Typical “shotgun” damage to leaves fed on by flea beetles.
In only a few days, the assumed benign presence of cabbage flea beetles had become an overwhelming infestation. The small patch of arugula was completely decimated, all of the mizuna as well. The radish plants, being larger, were not yet totally destroyed, but I imagine they would have been after one more day of feeding.
A huge number of flea beetles could be seen infesting most of the plants’ large leaves.
There are several chemicals listed for control of flea beetles, in this case I used an application of carbaryl. But remember, if chemical control of flea beetles in the garden becomes necessary carefully read and follow all label directions and make sure that any flea beetle insecticides being used are registered for use on the crop and its growth stage.
After spraying the garden, thousands of flea beetles were seen exiting the plants.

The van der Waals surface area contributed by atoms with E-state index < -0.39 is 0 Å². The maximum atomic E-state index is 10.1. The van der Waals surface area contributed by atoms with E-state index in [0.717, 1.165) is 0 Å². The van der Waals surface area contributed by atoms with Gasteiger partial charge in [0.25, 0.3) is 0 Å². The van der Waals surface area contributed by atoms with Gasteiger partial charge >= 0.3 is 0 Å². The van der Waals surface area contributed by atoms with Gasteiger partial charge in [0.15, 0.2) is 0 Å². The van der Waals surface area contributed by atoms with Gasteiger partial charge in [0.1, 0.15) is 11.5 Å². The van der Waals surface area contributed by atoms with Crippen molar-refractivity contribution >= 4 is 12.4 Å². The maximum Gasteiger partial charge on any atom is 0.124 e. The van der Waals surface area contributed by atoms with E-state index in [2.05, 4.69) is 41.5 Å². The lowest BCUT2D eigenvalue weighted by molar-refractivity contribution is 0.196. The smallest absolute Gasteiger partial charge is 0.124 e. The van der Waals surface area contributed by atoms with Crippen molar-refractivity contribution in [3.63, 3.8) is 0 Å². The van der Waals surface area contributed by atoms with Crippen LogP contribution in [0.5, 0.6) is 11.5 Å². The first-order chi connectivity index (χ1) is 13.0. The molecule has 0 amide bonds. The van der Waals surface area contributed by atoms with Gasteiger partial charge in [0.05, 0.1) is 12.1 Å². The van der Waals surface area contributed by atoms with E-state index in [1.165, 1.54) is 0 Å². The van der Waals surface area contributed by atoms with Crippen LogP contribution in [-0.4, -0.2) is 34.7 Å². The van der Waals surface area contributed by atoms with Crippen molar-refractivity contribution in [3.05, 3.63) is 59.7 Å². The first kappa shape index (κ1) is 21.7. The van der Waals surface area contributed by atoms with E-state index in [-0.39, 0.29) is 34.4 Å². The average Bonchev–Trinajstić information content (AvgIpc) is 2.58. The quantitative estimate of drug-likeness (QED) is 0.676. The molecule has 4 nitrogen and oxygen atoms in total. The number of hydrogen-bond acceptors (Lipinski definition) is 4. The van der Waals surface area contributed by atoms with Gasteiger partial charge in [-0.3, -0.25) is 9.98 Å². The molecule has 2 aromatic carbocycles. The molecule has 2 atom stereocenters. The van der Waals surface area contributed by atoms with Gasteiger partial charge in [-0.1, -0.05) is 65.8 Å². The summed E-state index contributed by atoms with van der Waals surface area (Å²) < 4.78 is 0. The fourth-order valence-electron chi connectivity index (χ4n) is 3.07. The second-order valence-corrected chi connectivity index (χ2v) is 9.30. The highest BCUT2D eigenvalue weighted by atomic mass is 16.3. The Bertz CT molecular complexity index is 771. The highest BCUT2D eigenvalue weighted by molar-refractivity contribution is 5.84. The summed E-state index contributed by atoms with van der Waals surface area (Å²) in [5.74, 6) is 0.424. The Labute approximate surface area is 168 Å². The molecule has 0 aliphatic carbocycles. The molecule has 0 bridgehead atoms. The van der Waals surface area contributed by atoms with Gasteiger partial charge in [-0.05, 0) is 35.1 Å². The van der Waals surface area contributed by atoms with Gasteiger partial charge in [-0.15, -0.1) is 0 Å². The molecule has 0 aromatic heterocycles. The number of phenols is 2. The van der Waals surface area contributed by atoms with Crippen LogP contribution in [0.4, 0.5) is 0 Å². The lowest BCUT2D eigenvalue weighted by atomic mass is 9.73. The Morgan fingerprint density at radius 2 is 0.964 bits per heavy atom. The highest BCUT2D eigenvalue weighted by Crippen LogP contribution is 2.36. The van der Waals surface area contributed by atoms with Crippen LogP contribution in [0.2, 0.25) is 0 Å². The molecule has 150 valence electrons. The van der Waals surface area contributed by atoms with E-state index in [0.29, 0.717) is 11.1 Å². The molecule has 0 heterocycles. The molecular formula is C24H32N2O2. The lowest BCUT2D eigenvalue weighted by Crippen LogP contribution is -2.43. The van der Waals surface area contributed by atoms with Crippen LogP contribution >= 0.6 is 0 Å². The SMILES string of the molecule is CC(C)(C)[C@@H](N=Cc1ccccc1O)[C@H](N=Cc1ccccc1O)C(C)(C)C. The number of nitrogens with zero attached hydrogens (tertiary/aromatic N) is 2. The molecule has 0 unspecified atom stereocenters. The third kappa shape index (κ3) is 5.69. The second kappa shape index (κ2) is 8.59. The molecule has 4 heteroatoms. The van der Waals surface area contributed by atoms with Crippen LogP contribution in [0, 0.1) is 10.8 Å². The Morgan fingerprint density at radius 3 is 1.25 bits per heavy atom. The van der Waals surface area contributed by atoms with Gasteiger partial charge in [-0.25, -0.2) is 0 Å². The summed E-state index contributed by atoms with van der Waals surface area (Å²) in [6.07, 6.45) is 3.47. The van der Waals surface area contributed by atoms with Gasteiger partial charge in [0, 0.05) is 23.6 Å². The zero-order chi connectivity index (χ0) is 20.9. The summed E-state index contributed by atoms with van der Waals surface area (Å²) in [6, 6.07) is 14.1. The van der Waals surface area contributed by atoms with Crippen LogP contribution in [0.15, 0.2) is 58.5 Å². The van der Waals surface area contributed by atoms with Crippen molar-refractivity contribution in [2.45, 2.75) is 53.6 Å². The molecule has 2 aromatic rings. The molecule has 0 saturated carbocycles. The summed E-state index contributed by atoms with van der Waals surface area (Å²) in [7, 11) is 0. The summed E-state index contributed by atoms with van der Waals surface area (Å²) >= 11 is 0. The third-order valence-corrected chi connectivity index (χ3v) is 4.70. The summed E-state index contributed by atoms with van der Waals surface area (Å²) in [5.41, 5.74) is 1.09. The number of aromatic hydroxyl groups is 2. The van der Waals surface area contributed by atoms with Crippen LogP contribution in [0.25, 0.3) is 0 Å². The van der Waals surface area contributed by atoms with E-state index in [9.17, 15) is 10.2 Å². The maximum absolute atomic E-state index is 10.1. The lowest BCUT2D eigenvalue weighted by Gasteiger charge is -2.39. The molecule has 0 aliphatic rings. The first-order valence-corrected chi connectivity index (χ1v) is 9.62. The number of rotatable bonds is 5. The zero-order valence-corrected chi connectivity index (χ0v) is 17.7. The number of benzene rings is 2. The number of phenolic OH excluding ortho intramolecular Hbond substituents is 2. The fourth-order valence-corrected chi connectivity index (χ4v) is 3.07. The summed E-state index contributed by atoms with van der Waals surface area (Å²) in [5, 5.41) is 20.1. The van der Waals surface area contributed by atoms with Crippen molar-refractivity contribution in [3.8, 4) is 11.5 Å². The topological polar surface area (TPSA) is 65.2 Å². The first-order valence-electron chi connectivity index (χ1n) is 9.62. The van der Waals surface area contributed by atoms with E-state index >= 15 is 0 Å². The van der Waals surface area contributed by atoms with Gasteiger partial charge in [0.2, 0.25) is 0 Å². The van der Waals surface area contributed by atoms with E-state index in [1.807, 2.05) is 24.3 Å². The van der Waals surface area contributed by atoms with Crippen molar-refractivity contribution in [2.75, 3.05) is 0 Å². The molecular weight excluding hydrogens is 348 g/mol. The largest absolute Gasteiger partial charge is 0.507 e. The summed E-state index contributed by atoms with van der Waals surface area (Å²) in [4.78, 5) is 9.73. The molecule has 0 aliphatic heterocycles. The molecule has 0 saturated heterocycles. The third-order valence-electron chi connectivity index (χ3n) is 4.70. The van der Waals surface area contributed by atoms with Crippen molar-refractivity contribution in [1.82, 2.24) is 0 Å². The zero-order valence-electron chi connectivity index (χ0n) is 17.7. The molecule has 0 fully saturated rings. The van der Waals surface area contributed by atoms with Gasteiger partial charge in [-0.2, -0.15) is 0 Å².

For the time being, the flea beetle activity has disappeared. However, flea beetle re-infestation can happen quickly. They are very mobile pests and there are multiple generations a year. I suspect my fight is not over. Aside from having preferred host plants present in my garden during peak flea beetle activity, one other factor may have contributed to my overwhelming infestation. This is a new garden spot; I simply broke up the sod and installed the garden. This particular area had abundant blue mustard (Chorispora tenella) growing as a weed during the spring. It is possible that this large area of blue mustard (a brassica!) was sustaining a healthy population of flea beetles and acting as an overwintering site. This information brings up a few great non-chemical control methods for controlling flea beetle (and other pest) populations. First, keep a sanitary garden; remove all host plant material at the end of the season to eliminate overwintering sites. This goes hand in hand with crop rotation as well. I certainly will not be planting those radishes, mizuna, or arugula in the same spot next year. Secondly, weed control in the garden can help prevent a lot of future headaches! Finally, planning proper planting and harvest times can help the plants avoid peak pest activity. But I want my collard greens and radishes!